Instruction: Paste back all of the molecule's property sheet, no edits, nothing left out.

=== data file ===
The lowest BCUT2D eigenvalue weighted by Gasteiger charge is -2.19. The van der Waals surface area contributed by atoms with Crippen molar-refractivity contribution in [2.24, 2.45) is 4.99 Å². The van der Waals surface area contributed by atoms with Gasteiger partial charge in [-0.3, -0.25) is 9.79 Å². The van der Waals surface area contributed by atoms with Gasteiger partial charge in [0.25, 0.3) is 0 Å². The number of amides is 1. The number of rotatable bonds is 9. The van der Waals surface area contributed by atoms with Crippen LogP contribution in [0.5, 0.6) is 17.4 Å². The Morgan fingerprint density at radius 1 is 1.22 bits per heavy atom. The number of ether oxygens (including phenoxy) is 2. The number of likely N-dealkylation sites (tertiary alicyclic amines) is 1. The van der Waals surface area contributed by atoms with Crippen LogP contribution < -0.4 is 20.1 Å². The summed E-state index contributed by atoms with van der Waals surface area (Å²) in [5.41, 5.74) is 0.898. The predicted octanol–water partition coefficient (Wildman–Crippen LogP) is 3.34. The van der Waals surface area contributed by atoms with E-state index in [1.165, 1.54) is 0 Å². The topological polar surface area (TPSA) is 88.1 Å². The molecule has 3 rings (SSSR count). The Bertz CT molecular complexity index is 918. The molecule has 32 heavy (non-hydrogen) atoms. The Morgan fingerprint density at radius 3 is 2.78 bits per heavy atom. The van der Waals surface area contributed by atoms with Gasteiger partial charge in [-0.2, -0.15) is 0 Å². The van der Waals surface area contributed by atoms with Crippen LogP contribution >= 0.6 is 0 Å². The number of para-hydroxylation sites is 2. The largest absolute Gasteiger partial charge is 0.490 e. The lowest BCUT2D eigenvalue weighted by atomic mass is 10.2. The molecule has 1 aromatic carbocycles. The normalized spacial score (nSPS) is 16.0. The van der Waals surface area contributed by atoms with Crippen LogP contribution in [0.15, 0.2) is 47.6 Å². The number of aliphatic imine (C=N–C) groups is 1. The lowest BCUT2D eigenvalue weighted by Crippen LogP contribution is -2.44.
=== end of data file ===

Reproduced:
The lowest BCUT2D eigenvalue weighted by Gasteiger charge is -2.19. The van der Waals surface area contributed by atoms with Crippen molar-refractivity contribution in [2.24, 2.45) is 4.99 Å². The van der Waals surface area contributed by atoms with Gasteiger partial charge in [-0.3, -0.25) is 9.79 Å². The van der Waals surface area contributed by atoms with Gasteiger partial charge in [0.25, 0.3) is 0 Å². The number of amides is 1. The number of rotatable bonds is 9. The van der Waals surface area contributed by atoms with Crippen LogP contribution in [0.5, 0.6) is 17.4 Å². The Morgan fingerprint density at radius 1 is 1.22 bits per heavy atom. The number of ether oxygens (including phenoxy) is 2. The number of likely N-dealkylation sites (tertiary alicyclic amines) is 1. The van der Waals surface area contributed by atoms with Crippen LogP contribution < -0.4 is 20.1 Å². The summed E-state index contributed by atoms with van der Waals surface area (Å²) in [5.41, 5.74) is 0.898. The predicted octanol–water partition coefficient (Wildman–Crippen LogP) is 3.34. The van der Waals surface area contributed by atoms with E-state index in [1.165, 1.54) is 0 Å². The topological polar surface area (TPSA) is 88.1 Å². The molecule has 3 rings (SSSR count). The Bertz CT molecular complexity index is 918. The molecule has 32 heavy (non-hydrogen) atoms. The Morgan fingerprint density at radius 3 is 2.78 bits per heavy atom. The van der Waals surface area contributed by atoms with Gasteiger partial charge in [-0.2, -0.15) is 0 Å². The van der Waals surface area contributed by atoms with Crippen LogP contribution >= 0.6 is 0 Å². The number of para-hydroxylation sites is 2. The largest absolute Gasteiger partial charge is 0.490 e. The lowest BCUT2D eigenvalue weighted by atomic mass is 10.2. The molecule has 1 aromatic carbocycles. The normalized spacial score (nSPS) is 16.0. The van der Waals surface area contributed by atoms with Crippen LogP contribution in [0.15, 0.2) is 47.6 Å². The number of aliphatic imine (C=N–C) groups is 1. The lowest BCUT2D eigenvalue weighted by Crippen LogP contribution is -2.44.